Since the NBA announced they were going to be reviewing potential flops at the league office the next day, and fining players determined to have flopped, the big question has been “where will they draw the line?”
Friday, the league released a video showing what would and would not draw a flop (that video is only on league sites currently). But the people they used to show flops were big names — Dwyane Wade, Tony Parker, Chris Paul, Josh Smith, Danilo Gallinari and others. Don’t think for a second that is an accident. People in the video who may have embellished but it was not so blatant as to draw a fine were people like Ronny Turiaf — not stars.
Basically, the video suggests it will be the most obvious, over the top flops that draw fouls — it shows Wade taking a jumper in last year’s Eastern Conference finals then flopping to draw a foul on the Celtics’ Mickael Pietrus. It was blatant and obvious.
Here is how the league describes what will be called.
“The main factor in determining whether a player committed a flop is whether his physical reaction to contact with another player is inconsistent with what would have been expected given the force or direction of the contact. For example, a player will be considered to have committed a “flop” if he falls to the floor following minimal contact or lunges in a direction different from the direction of the contact.
This is what we should expect — if it is a blatant and obvious flop, a fine is coming (a warning for the first one, $5000 for the second, $10,000 for the third, $15,000 for the fourth and $30,000 for a fifth).
But for a lot of things fans want to see called, there will be nothing. If you exaggerate existing contact — within reason — the league can’t fine you for it after the fact watching a video.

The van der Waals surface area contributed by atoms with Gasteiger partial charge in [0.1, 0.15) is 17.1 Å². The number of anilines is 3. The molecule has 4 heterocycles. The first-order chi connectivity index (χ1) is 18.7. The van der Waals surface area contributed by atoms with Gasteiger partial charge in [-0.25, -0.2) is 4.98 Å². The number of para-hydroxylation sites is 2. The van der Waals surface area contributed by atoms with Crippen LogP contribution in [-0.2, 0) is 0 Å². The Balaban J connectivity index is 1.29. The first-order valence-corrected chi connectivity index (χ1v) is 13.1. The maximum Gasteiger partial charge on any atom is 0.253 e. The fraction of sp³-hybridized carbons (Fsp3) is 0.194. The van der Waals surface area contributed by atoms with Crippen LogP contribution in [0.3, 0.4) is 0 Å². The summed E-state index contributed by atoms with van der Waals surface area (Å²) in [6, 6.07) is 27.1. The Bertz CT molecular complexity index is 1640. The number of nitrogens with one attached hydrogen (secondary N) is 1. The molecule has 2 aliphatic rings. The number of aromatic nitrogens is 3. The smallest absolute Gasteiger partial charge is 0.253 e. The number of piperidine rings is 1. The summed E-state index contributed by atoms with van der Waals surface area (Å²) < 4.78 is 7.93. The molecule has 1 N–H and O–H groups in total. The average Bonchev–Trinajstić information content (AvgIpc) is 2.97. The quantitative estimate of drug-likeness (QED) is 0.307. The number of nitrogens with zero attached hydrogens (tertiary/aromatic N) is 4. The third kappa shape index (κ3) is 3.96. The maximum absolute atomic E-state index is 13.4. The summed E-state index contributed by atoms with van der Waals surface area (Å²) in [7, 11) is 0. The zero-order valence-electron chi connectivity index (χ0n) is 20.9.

Hat tip to Ira Winderman of the Sun Sentinel.
“Actually, many players have said, that’s great,’’ Stern said about the reaction he’s gotten so far. “Now we can make the game about basketball talent rather than acting talent.
“I think the players association has a different perspective. I guess they like acting. But we think we have the greatest athletes in the world playing at a very high pace and they should be rewarded for that great play and they shouldn’t cause the game to be decided on anything other than their basketball merits.’’
—That is David Stern talking the new NBA fines for flopping, via the Dallas Morning News. He is referring to the fact the players union has said it will file a grievence on the flopping fines issue.
Nice, overly-simplistic answer for a not that simple question. The union’s concern is that they were not negotiated with, not really heard on a new fine that impacts their players (the league said they did speak and that it is well within its rights to move forward with this). The union may want to discuss the appeal process, enforcement and more. And we all have questions about enforcement, including NBA owners.
Stern goes on to say the league may error on the side of caution in handing out fines for flopping. They kind of have to, judging things on video the next day. But how much will that help the perception the NBA is flop happy? It’s going to be fun the first time a passionate fan base — let’s say the Knicks — think they got screwed in a game on a flopping call and the league doesn’t come down with a fine.